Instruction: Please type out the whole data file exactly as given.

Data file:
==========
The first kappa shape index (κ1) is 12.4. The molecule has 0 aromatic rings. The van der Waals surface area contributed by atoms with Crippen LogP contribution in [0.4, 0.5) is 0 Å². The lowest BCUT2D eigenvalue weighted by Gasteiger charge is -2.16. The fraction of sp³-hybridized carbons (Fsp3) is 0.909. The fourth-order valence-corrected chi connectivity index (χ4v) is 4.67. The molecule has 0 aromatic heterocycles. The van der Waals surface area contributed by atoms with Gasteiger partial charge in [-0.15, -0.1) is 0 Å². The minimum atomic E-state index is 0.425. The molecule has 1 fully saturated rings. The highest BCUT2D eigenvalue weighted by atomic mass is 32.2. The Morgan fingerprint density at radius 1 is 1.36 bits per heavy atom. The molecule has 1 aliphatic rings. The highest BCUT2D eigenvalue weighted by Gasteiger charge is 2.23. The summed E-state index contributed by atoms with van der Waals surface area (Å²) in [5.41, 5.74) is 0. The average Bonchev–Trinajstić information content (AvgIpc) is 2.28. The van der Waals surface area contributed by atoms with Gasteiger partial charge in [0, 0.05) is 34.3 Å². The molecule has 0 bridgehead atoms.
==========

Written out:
The first kappa shape index (κ1) is 12.4. The molecule has 0 aromatic rings. The van der Waals surface area contributed by atoms with Crippen LogP contribution in [0.4, 0.5) is 0 Å². The lowest BCUT2D eigenvalue weighted by Gasteiger charge is -2.16. The fraction of sp³-hybridized carbons (Fsp3) is 0.909. The fourth-order valence-corrected chi connectivity index (χ4v) is 4.67. The molecule has 0 aromatic heterocycles. The van der Waals surface area contributed by atoms with Gasteiger partial charge in [-0.15, -0.1) is 0 Å². The minimum atomic E-state index is 0.425. The molecule has 1 fully saturated rings. The highest BCUT2D eigenvalue weighted by atomic mass is 32.2. The Morgan fingerprint density at radius 1 is 1.36 bits per heavy atom. The molecule has 1 aliphatic rings. The highest BCUT2D eigenvalue weighted by Gasteiger charge is 2.23. The summed E-state index contributed by atoms with van der Waals surface area (Å²) in [5.41, 5.74) is 0. The average Bonchev–Trinajstić information content (AvgIpc) is 2.28. The van der Waals surface area contributed by atoms with Gasteiger partial charge in [0, 0.05) is 34.3 Å². The molecule has 0 bridgehead atoms.